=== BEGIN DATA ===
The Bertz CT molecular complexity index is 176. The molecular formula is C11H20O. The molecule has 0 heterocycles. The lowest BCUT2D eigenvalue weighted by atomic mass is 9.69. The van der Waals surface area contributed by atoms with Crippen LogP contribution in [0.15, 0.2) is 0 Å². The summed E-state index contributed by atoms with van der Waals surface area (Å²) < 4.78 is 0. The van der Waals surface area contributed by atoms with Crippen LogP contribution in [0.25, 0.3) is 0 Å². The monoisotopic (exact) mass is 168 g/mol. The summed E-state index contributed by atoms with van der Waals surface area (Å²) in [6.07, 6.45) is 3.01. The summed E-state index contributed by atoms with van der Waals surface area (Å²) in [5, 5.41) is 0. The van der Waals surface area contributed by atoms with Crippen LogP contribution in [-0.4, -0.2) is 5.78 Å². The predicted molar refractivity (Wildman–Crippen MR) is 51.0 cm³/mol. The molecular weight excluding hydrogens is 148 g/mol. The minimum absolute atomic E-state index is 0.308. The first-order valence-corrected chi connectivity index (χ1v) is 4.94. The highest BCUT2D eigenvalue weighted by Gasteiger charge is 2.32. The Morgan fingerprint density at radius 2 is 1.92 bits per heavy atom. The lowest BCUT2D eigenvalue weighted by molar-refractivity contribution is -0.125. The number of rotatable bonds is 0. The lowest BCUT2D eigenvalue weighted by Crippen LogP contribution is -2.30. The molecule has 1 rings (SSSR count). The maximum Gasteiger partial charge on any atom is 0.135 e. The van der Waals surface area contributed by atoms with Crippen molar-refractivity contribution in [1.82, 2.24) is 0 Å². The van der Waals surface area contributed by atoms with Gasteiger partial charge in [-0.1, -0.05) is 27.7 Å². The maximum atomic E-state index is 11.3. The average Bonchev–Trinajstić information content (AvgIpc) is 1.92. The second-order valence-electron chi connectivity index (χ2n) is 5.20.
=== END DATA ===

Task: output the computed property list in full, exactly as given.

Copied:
The Bertz CT molecular complexity index is 176. The molecular formula is C11H20O. The molecule has 0 heterocycles. The lowest BCUT2D eigenvalue weighted by atomic mass is 9.69. The van der Waals surface area contributed by atoms with Crippen LogP contribution in [0.15, 0.2) is 0 Å². The summed E-state index contributed by atoms with van der Waals surface area (Å²) < 4.78 is 0. The van der Waals surface area contributed by atoms with Crippen LogP contribution in [0.25, 0.3) is 0 Å². The monoisotopic (exact) mass is 168 g/mol. The summed E-state index contributed by atoms with van der Waals surface area (Å²) in [6.07, 6.45) is 3.01. The summed E-state index contributed by atoms with van der Waals surface area (Å²) in [5, 5.41) is 0. The van der Waals surface area contributed by atoms with Crippen LogP contribution in [-0.4, -0.2) is 5.78 Å². The predicted molar refractivity (Wildman–Crippen MR) is 51.0 cm³/mol. The molecular weight excluding hydrogens is 148 g/mol. The minimum absolute atomic E-state index is 0.308. The first-order valence-corrected chi connectivity index (χ1v) is 4.94. The highest BCUT2D eigenvalue weighted by Gasteiger charge is 2.32. The Morgan fingerprint density at radius 2 is 1.92 bits per heavy atom. The lowest BCUT2D eigenvalue weighted by molar-refractivity contribution is -0.125. The number of rotatable bonds is 0. The lowest BCUT2D eigenvalue weighted by Crippen LogP contribution is -2.30. The molecule has 1 rings (SSSR count). The maximum Gasteiger partial charge on any atom is 0.135 e. The van der Waals surface area contributed by atoms with Crippen molar-refractivity contribution in [1.82, 2.24) is 0 Å². The van der Waals surface area contributed by atoms with Gasteiger partial charge in [-0.1, -0.05) is 27.7 Å². The maximum atomic E-state index is 11.3. The average Bonchev–Trinajstić information content (AvgIpc) is 1.92. The second-order valence-electron chi connectivity index (χ2n) is 5.20.